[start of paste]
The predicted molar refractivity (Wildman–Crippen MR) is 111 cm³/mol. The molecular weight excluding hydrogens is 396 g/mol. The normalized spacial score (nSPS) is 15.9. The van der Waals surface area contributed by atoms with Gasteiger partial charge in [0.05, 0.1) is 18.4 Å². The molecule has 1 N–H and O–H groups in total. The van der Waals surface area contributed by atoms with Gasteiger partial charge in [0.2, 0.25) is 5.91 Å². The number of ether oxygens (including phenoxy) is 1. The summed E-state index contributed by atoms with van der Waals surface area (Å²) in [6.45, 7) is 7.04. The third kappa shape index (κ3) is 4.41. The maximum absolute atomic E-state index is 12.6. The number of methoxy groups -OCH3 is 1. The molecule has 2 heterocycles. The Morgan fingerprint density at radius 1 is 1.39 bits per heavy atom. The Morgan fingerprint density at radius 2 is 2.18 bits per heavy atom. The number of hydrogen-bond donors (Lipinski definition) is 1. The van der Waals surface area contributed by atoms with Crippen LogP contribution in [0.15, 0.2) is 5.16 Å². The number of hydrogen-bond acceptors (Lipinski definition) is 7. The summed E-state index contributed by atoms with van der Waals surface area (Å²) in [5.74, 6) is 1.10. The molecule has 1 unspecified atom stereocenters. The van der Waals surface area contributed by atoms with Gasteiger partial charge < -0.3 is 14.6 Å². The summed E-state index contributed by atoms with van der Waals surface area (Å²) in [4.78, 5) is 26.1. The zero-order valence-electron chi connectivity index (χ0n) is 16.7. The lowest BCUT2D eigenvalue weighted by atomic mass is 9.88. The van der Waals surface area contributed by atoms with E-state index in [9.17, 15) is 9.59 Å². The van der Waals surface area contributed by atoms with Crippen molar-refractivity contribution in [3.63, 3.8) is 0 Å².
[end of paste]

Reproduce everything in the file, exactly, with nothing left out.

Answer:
The predicted molar refractivity (Wildman–Crippen MR) is 111 cm³/mol. The molecular weight excluding hydrogens is 396 g/mol. The normalized spacial score (nSPS) is 15.9. The van der Waals surface area contributed by atoms with Gasteiger partial charge in [0.05, 0.1) is 18.4 Å². The molecule has 1 N–H and O–H groups in total. The van der Waals surface area contributed by atoms with Gasteiger partial charge in [0.2, 0.25) is 5.91 Å². The number of ether oxygens (including phenoxy) is 1. The summed E-state index contributed by atoms with van der Waals surface area (Å²) in [6.45, 7) is 7.04. The third kappa shape index (κ3) is 4.41. The maximum absolute atomic E-state index is 12.6. The number of methoxy groups -OCH3 is 1. The molecule has 2 heterocycles. The Morgan fingerprint density at radius 1 is 1.39 bits per heavy atom. The Morgan fingerprint density at radius 2 is 2.18 bits per heavy atom. The number of hydrogen-bond donors (Lipinski definition) is 1. The van der Waals surface area contributed by atoms with Crippen LogP contribution in [0.15, 0.2) is 5.16 Å². The number of hydrogen-bond acceptors (Lipinski definition) is 7. The summed E-state index contributed by atoms with van der Waals surface area (Å²) in [5.74, 6) is 1.10. The molecule has 1 unspecified atom stereocenters. The van der Waals surface area contributed by atoms with Gasteiger partial charge < -0.3 is 14.6 Å². The summed E-state index contributed by atoms with van der Waals surface area (Å²) in [4.78, 5) is 26.1. The zero-order valence-electron chi connectivity index (χ0n) is 16.7. The lowest BCUT2D eigenvalue weighted by atomic mass is 9.88. The van der Waals surface area contributed by atoms with E-state index in [9.17, 15) is 9.59 Å². The van der Waals surface area contributed by atoms with Crippen molar-refractivity contribution in [3.63, 3.8) is 0 Å².